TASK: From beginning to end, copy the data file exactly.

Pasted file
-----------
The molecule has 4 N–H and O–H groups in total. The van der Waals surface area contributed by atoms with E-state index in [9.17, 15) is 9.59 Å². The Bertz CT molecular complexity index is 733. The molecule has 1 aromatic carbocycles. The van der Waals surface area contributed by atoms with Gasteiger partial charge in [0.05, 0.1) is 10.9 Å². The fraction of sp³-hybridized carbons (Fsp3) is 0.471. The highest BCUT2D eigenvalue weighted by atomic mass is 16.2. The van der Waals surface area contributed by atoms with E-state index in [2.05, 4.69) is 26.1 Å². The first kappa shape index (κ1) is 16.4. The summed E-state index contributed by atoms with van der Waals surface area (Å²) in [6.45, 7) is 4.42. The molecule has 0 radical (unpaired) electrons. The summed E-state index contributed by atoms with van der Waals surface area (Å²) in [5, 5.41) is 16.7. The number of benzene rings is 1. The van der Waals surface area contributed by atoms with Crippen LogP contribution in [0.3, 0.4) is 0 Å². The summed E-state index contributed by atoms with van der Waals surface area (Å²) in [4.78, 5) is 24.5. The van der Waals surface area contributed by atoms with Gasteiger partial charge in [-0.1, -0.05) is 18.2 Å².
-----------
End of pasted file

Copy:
The molecule has 4 N–H and O–H groups in total. The van der Waals surface area contributed by atoms with E-state index in [9.17, 15) is 9.59 Å². The Bertz CT molecular complexity index is 733. The molecule has 1 aromatic carbocycles. The van der Waals surface area contributed by atoms with Gasteiger partial charge in [0.05, 0.1) is 10.9 Å². The fraction of sp³-hybridized carbons (Fsp3) is 0.471. The highest BCUT2D eigenvalue weighted by atomic mass is 16.2. The van der Waals surface area contributed by atoms with E-state index in [2.05, 4.69) is 26.1 Å². The first kappa shape index (κ1) is 16.4. The summed E-state index contributed by atoms with van der Waals surface area (Å²) in [6.45, 7) is 4.42. The molecule has 0 radical (unpaired) electrons. The summed E-state index contributed by atoms with van der Waals surface area (Å²) in [5, 5.41) is 16.7. The number of benzene rings is 1. The van der Waals surface area contributed by atoms with Crippen LogP contribution in [0.3, 0.4) is 0 Å². The summed E-state index contributed by atoms with van der Waals surface area (Å²) in [4.78, 5) is 24.5. The van der Waals surface area contributed by atoms with Gasteiger partial charge in [-0.1, -0.05) is 18.2 Å².